• Longville Junction: About a mile from Peterborough (Nene Valley) and links to the nearby East Coast Main Line.
  • Peterborough (Nene Valley): Alias Peterborough West, the current end of the line. Here there is a platform, a bay platform and a station building housing a ticket office, a small souvenir shop and toilets. It is a 10-minute walk from here to Peterborough City Centre. Railworld is next door to the station with a wide variety of rolling stock on display.

The Nene Valley Railway as a filming location

The line has been a location for a number of films, TV shows, and music videos.

  • Octopussy, a James Bond film has scenes shot here and Castor church can clearly be seen in the background, even though this section of the film was set in West and East Germany (pre unification).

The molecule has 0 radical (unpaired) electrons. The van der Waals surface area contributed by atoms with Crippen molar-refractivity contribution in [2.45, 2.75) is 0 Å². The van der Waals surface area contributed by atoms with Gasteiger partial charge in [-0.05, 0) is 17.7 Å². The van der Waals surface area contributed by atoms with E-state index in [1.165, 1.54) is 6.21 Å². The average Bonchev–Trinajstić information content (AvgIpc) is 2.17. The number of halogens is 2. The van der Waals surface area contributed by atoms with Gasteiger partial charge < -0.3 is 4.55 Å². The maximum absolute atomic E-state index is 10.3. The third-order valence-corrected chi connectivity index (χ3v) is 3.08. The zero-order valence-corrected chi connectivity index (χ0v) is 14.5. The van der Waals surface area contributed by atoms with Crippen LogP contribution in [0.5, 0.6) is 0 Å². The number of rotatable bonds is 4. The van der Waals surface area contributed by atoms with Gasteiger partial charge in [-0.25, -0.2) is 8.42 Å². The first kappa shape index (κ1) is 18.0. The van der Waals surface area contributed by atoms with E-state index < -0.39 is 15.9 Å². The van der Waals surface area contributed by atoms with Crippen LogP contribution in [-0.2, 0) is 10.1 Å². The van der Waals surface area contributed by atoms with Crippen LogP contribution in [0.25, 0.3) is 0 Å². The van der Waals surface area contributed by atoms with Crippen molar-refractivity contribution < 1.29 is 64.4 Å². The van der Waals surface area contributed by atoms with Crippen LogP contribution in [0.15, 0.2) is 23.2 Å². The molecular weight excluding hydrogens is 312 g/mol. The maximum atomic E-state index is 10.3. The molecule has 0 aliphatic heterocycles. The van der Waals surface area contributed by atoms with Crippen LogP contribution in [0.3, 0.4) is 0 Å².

• GoldenEye, another Bond film, filmed on the line. For the film, a Class 20 was disguised as a Russian armoured train. In the film, a tunnel that the train seemingly goes into is in fact a small bridge over the tracks.
  • Casualty (BBC series) has also filmed here.

Secret Army, the BBC's wartime drama, was filmed between 1977 and 1979, many sequences for the were filmed here, principally at Wansford station.

In Spring 1989, the rock band Queen shot a video at the railway called "Breakthru" that reached number 7 in the British charts. They are filmed on a steam train (a GWR 2884 Class, No.3822 from Didcot, repainted) that was given the name 'Miracle Express' after the title of their 1989 album The Miracle.

  • Nine, starring Penélope Cruz and Daniel Day-Lewis, had filming at Wansford in October 2008.